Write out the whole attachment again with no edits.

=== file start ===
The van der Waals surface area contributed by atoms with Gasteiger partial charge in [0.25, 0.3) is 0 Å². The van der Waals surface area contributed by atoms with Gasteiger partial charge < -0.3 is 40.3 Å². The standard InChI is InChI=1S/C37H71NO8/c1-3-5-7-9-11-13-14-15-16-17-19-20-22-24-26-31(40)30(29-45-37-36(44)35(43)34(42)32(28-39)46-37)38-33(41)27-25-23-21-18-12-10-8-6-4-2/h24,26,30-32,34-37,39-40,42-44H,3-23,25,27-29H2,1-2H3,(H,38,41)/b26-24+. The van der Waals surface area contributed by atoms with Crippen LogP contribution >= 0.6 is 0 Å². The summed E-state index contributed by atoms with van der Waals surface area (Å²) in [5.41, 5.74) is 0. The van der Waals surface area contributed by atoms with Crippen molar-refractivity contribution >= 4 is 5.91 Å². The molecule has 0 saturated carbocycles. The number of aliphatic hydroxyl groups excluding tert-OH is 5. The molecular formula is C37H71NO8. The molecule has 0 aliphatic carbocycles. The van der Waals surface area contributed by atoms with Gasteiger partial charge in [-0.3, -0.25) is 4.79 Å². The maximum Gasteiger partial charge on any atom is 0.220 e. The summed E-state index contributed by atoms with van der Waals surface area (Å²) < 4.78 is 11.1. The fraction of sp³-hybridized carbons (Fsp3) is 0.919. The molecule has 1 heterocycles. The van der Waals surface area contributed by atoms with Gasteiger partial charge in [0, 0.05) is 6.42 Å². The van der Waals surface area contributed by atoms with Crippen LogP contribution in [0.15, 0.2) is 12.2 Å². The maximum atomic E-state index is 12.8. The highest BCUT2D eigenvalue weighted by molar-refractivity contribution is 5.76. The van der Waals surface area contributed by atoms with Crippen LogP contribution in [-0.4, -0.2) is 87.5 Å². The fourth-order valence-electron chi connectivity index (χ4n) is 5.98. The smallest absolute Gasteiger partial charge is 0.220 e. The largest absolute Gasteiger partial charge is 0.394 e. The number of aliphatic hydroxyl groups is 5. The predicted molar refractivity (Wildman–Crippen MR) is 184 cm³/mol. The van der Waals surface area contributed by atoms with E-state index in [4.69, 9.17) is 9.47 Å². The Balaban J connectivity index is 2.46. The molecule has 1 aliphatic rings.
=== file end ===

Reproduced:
The van der Waals surface area contributed by atoms with Gasteiger partial charge in [0.25, 0.3) is 0 Å². The van der Waals surface area contributed by atoms with Gasteiger partial charge < -0.3 is 40.3 Å². The standard InChI is InChI=1S/C37H71NO8/c1-3-5-7-9-11-13-14-15-16-17-19-20-22-24-26-31(40)30(29-45-37-36(44)35(43)34(42)32(28-39)46-37)38-33(41)27-25-23-21-18-12-10-8-6-4-2/h24,26,30-32,34-37,39-40,42-44H,3-23,25,27-29H2,1-2H3,(H,38,41)/b26-24+. The van der Waals surface area contributed by atoms with Crippen LogP contribution >= 0.6 is 0 Å². The summed E-state index contributed by atoms with van der Waals surface area (Å²) in [5.41, 5.74) is 0. The van der Waals surface area contributed by atoms with Crippen molar-refractivity contribution >= 4 is 5.91 Å². The molecule has 0 saturated carbocycles. The number of aliphatic hydroxyl groups excluding tert-OH is 5. The molecular formula is C37H71NO8. The molecule has 0 aliphatic carbocycles. The van der Waals surface area contributed by atoms with Gasteiger partial charge in [-0.3, -0.25) is 4.79 Å². The maximum Gasteiger partial charge on any atom is 0.220 e. The summed E-state index contributed by atoms with van der Waals surface area (Å²) < 4.78 is 11.1. The fraction of sp³-hybridized carbons (Fsp3) is 0.919. The molecule has 1 heterocycles. The van der Waals surface area contributed by atoms with Gasteiger partial charge in [0, 0.05) is 6.42 Å². The van der Waals surface area contributed by atoms with Crippen LogP contribution in [0.15, 0.2) is 12.2 Å². The maximum atomic E-state index is 12.8. The highest BCUT2D eigenvalue weighted by molar-refractivity contribution is 5.76. The van der Waals surface area contributed by atoms with Crippen LogP contribution in [-0.4, -0.2) is 87.5 Å². The fourth-order valence-electron chi connectivity index (χ4n) is 5.98. The smallest absolute Gasteiger partial charge is 0.220 e. The largest absolute Gasteiger partial charge is 0.394 e. The number of aliphatic hydroxyl groups is 5. The predicted molar refractivity (Wildman–Crippen MR) is 184 cm³/mol. The van der Waals surface area contributed by atoms with E-state index in [4.69, 9.17) is 9.47 Å². The Balaban J connectivity index is 2.46. The molecule has 1 aliphatic rings.